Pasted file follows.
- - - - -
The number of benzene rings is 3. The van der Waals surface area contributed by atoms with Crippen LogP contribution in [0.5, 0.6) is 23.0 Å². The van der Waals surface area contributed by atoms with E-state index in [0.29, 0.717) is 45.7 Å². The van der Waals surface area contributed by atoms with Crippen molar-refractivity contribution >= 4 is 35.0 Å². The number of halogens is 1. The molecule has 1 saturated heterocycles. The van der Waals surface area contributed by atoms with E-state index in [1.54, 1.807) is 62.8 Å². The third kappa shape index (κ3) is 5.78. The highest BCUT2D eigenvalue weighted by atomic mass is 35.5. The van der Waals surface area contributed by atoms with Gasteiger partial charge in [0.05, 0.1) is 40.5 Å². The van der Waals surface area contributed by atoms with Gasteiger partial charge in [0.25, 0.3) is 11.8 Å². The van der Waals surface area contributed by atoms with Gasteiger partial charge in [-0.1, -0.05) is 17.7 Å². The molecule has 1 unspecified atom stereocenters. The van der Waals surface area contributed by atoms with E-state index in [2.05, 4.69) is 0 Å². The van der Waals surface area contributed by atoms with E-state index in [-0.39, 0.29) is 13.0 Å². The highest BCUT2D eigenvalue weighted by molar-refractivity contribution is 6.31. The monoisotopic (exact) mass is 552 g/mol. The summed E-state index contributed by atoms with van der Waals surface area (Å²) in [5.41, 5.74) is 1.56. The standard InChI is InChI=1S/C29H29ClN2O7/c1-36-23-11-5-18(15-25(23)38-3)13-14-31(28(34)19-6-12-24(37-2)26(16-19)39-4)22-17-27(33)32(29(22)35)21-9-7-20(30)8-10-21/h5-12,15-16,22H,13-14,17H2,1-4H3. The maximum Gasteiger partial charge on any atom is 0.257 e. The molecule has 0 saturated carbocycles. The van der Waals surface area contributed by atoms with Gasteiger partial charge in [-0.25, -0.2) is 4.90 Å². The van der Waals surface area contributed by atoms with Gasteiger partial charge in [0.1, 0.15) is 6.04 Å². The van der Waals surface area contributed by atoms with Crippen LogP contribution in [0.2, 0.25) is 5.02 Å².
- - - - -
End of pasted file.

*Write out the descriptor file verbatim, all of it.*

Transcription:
The number of benzene rings is 3. The van der Waals surface area contributed by atoms with Crippen LogP contribution in [0.5, 0.6) is 23.0 Å². The van der Waals surface area contributed by atoms with E-state index in [0.29, 0.717) is 45.7 Å². The van der Waals surface area contributed by atoms with Crippen molar-refractivity contribution >= 4 is 35.0 Å². The number of halogens is 1. The molecule has 1 saturated heterocycles. The van der Waals surface area contributed by atoms with E-state index in [1.54, 1.807) is 62.8 Å². The third kappa shape index (κ3) is 5.78. The highest BCUT2D eigenvalue weighted by atomic mass is 35.5. The van der Waals surface area contributed by atoms with Gasteiger partial charge in [0.05, 0.1) is 40.5 Å². The van der Waals surface area contributed by atoms with Gasteiger partial charge in [0.25, 0.3) is 11.8 Å². The van der Waals surface area contributed by atoms with Gasteiger partial charge in [-0.1, -0.05) is 17.7 Å². The molecule has 1 unspecified atom stereocenters. The van der Waals surface area contributed by atoms with E-state index in [2.05, 4.69) is 0 Å². The van der Waals surface area contributed by atoms with E-state index in [-0.39, 0.29) is 13.0 Å². The highest BCUT2D eigenvalue weighted by molar-refractivity contribution is 6.31. The monoisotopic (exact) mass is 552 g/mol. The summed E-state index contributed by atoms with van der Waals surface area (Å²) in [5.41, 5.74) is 1.56. The standard InChI is InChI=1S/C29H29ClN2O7/c1-36-23-11-5-18(15-25(23)38-3)13-14-31(28(34)19-6-12-24(37-2)26(16-19)39-4)22-17-27(33)32(29(22)35)21-9-7-20(30)8-10-21/h5-12,15-16,22H,13-14,17H2,1-4H3. The maximum Gasteiger partial charge on any atom is 0.257 e. The molecule has 0 saturated carbocycles. The van der Waals surface area contributed by atoms with Gasteiger partial charge in [-0.25, -0.2) is 4.90 Å². The van der Waals surface area contributed by atoms with Gasteiger partial charge in [0.1, 0.15) is 6.04 Å². The van der Waals surface area contributed by atoms with Crippen LogP contribution in [0.2, 0.25) is 5.02 Å².